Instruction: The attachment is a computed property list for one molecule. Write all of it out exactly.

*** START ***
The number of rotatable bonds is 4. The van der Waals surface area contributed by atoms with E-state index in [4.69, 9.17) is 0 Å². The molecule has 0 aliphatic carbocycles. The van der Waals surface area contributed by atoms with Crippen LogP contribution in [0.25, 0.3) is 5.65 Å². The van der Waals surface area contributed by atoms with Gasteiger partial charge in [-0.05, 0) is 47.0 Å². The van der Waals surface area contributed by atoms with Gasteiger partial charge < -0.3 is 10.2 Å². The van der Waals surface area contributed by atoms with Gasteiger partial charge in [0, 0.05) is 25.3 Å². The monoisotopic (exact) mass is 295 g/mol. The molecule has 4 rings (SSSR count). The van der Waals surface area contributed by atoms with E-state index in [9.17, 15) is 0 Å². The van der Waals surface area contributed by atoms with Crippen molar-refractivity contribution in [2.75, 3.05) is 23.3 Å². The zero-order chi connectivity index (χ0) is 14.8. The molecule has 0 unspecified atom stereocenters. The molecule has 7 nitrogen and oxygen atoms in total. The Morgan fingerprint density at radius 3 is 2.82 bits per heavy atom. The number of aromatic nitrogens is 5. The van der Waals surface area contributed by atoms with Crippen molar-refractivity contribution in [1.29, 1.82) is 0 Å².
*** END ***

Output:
The number of rotatable bonds is 4. The van der Waals surface area contributed by atoms with E-state index in [4.69, 9.17) is 0 Å². The molecule has 0 aliphatic carbocycles. The van der Waals surface area contributed by atoms with Crippen LogP contribution in [0.25, 0.3) is 5.65 Å². The van der Waals surface area contributed by atoms with Gasteiger partial charge in [-0.05, 0) is 47.0 Å². The van der Waals surface area contributed by atoms with Gasteiger partial charge < -0.3 is 10.2 Å². The van der Waals surface area contributed by atoms with Gasteiger partial charge in [0, 0.05) is 25.3 Å². The monoisotopic (exact) mass is 295 g/mol. The molecule has 4 rings (SSSR count). The van der Waals surface area contributed by atoms with E-state index in [9.17, 15) is 0 Å². The van der Waals surface area contributed by atoms with Crippen molar-refractivity contribution in [2.75, 3.05) is 23.3 Å². The zero-order chi connectivity index (χ0) is 14.8. The molecule has 0 unspecified atom stereocenters. The molecule has 7 nitrogen and oxygen atoms in total. The Morgan fingerprint density at radius 3 is 2.82 bits per heavy atom. The number of aromatic nitrogens is 5. The van der Waals surface area contributed by atoms with Crippen molar-refractivity contribution in [1.29, 1.82) is 0 Å².